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Georgian wine today / From Georgian Wine Guide 2012

Malkhaz Kharbedia

The past few years have been very important in the history of Georgian wine. The early XXIst century will later no doubt be seen as a crucial stage in the development of Georgian wine, for this was when it rediscovered itself and gained self-confidence. New people, companies and names appeared, thanks to whom the Georgian wine industry has become very diverse. Over the past few years, internal and external factors have caused many problems; ways in which to solve them have, however, been found, and alongside the definition of new principles these will hopefully bring new life to Georgian viticulture and winemaking.

The first decade of Georgia's independence (1990-2000) hit the winemaking sector particularly hard. Despite the establishment of Western-style companies in the country, the arrival of large investors such as Pernod Ricard and the opening of new markets, it was not until the year 2000 that the Georgian wine industry regained a measure of strength. Important changes have been made over the past 10 years, and the demand for grapes – especially red grapes – has increased. New vineyards of Saperavi grapes have been planted, and the price of grapes has stabilized.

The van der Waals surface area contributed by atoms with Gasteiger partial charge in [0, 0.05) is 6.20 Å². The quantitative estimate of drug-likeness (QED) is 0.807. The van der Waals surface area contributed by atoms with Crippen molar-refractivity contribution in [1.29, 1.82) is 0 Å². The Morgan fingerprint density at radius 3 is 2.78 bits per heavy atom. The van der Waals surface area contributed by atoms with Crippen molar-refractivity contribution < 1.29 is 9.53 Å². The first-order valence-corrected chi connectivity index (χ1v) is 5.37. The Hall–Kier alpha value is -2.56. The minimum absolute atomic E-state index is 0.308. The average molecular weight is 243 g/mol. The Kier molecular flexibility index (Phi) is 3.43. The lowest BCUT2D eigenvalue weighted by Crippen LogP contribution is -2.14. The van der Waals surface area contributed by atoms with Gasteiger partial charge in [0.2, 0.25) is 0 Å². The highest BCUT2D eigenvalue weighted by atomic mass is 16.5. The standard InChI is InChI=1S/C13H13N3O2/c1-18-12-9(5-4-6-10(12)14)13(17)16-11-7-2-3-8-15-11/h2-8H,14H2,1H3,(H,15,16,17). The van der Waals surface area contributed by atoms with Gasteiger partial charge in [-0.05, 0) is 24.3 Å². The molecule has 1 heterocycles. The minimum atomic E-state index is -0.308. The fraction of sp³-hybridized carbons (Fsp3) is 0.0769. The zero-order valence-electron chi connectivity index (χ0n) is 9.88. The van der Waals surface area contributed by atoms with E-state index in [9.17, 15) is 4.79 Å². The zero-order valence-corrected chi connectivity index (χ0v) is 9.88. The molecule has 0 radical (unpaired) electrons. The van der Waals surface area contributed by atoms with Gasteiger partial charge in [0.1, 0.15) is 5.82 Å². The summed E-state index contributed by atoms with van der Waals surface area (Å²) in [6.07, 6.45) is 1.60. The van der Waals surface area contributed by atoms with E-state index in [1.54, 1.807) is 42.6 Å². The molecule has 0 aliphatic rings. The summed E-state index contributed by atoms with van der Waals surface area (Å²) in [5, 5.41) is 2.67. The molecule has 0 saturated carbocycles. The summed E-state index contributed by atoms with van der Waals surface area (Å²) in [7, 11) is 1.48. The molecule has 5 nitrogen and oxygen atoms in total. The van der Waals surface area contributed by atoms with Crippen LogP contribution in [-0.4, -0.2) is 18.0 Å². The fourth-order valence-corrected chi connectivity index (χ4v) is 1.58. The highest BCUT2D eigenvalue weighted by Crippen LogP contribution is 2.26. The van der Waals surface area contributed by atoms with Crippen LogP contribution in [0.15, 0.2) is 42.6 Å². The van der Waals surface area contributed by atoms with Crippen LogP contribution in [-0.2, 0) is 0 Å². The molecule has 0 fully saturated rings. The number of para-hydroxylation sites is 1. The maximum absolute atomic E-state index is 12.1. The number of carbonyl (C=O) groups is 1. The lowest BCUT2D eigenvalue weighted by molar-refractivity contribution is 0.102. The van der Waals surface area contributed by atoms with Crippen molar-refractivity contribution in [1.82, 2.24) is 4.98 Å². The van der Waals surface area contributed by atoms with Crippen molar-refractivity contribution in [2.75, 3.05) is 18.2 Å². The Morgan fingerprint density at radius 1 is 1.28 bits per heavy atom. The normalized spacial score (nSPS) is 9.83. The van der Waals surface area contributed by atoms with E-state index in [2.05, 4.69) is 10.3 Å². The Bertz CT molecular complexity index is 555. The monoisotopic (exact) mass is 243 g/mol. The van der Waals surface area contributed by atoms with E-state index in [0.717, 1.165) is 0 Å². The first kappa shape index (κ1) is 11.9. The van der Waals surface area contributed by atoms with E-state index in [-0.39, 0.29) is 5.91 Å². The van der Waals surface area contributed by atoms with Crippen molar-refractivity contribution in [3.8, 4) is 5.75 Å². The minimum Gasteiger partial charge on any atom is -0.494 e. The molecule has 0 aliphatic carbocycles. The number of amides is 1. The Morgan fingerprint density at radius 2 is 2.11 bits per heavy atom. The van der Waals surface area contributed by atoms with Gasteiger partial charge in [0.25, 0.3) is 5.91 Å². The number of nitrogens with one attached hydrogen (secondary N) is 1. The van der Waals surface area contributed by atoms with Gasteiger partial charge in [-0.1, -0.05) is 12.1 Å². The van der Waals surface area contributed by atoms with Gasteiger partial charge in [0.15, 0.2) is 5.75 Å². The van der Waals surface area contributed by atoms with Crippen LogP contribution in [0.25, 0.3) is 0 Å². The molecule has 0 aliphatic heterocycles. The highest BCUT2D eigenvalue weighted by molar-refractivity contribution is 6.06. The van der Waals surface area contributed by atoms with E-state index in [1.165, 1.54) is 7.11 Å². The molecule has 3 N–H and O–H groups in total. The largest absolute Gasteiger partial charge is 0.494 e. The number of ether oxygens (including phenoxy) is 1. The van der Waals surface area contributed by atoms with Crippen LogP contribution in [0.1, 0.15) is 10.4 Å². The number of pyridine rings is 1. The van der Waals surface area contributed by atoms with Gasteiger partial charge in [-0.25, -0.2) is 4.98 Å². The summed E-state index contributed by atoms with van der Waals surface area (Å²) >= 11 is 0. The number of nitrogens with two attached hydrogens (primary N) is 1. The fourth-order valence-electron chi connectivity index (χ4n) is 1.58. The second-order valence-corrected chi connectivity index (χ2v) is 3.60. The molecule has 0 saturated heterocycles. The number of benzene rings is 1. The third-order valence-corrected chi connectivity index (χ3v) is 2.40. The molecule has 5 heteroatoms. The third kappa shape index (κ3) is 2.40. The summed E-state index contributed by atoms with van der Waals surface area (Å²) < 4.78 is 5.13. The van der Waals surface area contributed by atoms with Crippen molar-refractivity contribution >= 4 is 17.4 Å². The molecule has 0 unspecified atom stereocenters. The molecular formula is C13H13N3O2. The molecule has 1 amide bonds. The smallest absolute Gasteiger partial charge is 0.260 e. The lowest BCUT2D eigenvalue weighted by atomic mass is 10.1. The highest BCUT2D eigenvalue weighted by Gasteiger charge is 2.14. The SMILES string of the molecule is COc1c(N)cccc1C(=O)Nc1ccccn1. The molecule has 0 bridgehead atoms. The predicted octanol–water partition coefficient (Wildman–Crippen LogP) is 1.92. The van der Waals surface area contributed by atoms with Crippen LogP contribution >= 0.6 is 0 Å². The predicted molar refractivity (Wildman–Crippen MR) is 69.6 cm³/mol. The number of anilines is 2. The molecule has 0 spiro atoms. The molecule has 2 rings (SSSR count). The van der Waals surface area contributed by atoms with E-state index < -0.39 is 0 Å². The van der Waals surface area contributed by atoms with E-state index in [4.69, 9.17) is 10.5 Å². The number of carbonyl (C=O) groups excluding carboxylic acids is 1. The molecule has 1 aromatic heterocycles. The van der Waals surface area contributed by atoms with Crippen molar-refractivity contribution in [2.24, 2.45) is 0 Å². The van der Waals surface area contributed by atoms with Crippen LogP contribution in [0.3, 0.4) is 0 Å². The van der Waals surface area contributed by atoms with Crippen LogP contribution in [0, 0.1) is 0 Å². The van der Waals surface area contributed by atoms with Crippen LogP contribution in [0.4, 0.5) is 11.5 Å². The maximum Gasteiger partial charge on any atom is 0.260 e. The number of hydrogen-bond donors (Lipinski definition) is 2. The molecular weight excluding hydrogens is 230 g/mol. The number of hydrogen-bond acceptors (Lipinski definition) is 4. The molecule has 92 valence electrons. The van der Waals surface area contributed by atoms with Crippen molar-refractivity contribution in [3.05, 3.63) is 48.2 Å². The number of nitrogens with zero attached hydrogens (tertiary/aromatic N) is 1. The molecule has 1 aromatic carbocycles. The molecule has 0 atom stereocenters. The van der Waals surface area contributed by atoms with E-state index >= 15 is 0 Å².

The export of wine had already increased by 2005, and whereas Georgia exported around 5,000,000 litres of wine during the 1990s, ten years later this amount had risen to 40,000,000 litres. In 2006, however, neighbouring Russia imposed a trade embargo on Georgian produce for political reasons. This embargo of course dealt a severe blow to the Georgian economy – and particularly the wine industry – because Russia was the largest market for Georgian wine.

But why was Georgian wine so dependent upon a single market? And why have new markets not sought out so as to increase the export of Georgian wine beyond the borders of the former USSR to more interesting and more demanding customers? There is no simple answer to these questions, but we can be certain of the fact that it was very necessary to rid ourselves of nostalgia for the Soviet era and to replace it with new and healthy attitudes combining modern, traditional and ancient methods of winemaking. These problems have by now been solved, but barely five years ago the Georgian wine industry looked very different.